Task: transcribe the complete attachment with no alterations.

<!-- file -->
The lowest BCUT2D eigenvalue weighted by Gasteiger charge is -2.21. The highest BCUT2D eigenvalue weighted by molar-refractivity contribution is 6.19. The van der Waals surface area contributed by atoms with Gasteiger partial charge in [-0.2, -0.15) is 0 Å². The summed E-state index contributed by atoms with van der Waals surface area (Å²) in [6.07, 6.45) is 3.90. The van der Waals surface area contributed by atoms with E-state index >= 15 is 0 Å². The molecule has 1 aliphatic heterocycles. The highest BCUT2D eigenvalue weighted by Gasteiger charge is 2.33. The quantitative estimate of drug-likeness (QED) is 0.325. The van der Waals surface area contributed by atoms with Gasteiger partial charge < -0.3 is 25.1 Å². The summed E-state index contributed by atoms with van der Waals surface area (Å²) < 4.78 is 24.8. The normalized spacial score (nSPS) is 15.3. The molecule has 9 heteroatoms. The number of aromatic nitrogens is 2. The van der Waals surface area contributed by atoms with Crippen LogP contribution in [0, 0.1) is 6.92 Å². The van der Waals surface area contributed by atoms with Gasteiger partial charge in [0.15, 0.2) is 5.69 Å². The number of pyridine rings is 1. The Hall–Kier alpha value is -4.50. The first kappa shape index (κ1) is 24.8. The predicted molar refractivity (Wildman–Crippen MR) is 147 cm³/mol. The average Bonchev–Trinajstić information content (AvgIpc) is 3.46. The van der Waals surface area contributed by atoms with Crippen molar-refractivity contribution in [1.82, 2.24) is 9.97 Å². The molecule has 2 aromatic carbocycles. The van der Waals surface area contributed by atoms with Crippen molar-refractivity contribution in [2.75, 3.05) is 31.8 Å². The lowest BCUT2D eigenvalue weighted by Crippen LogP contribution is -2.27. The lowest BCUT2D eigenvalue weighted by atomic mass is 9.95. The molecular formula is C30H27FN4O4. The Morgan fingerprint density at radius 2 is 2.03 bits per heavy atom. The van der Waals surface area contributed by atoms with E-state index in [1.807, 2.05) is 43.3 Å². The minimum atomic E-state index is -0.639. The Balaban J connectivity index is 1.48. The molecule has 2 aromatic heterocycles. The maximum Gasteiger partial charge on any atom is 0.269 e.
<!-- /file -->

The lowest BCUT2D eigenvalue weighted by Gasteiger charge is -2.21. The highest BCUT2D eigenvalue weighted by molar-refractivity contribution is 6.19. The van der Waals surface area contributed by atoms with Gasteiger partial charge in [-0.2, -0.15) is 0 Å². The summed E-state index contributed by atoms with van der Waals surface area (Å²) in [6.07, 6.45) is 3.90. The van der Waals surface area contributed by atoms with E-state index >= 15 is 0 Å². The molecule has 1 aliphatic heterocycles. The highest BCUT2D eigenvalue weighted by Gasteiger charge is 2.33. The quantitative estimate of drug-likeness (QED) is 0.325. The van der Waals surface area contributed by atoms with Gasteiger partial charge < -0.3 is 25.1 Å². The summed E-state index contributed by atoms with van der Waals surface area (Å²) < 4.78 is 24.8. The normalized spacial score (nSPS) is 15.3. The molecule has 9 heteroatoms. The number of aromatic nitrogens is 2. The van der Waals surface area contributed by atoms with Crippen LogP contribution in [0, 0.1) is 6.92 Å². The van der Waals surface area contributed by atoms with Gasteiger partial charge in [0.15, 0.2) is 5.69 Å². The number of pyridine rings is 1. The Hall–Kier alpha value is -4.50. The first kappa shape index (κ1) is 24.8. The predicted molar refractivity (Wildman–Crippen MR) is 147 cm³/mol. The average Bonchev–Trinajstić information content (AvgIpc) is 3.46. The van der Waals surface area contributed by atoms with Crippen molar-refractivity contribution in [1.82, 2.24) is 9.97 Å². The molecule has 2 aromatic carbocycles. The van der Waals surface area contributed by atoms with Crippen molar-refractivity contribution in [2.75, 3.05) is 31.8 Å². The lowest BCUT2D eigenvalue weighted by Crippen LogP contribution is -2.27. The lowest BCUT2D eigenvalue weighted by atomic mass is 9.95. The molecular formula is C30H27FN4O4. The Morgan fingerprint density at radius 2 is 2.03 bits per heavy atom. The van der Waals surface area contributed by atoms with E-state index in [1.807, 2.05) is 43.3 Å². The minimum atomic E-state index is -0.639. The Balaban J connectivity index is 1.48. The molecule has 2 aromatic heterocycles. The maximum Gasteiger partial charge on any atom is 0.269 e.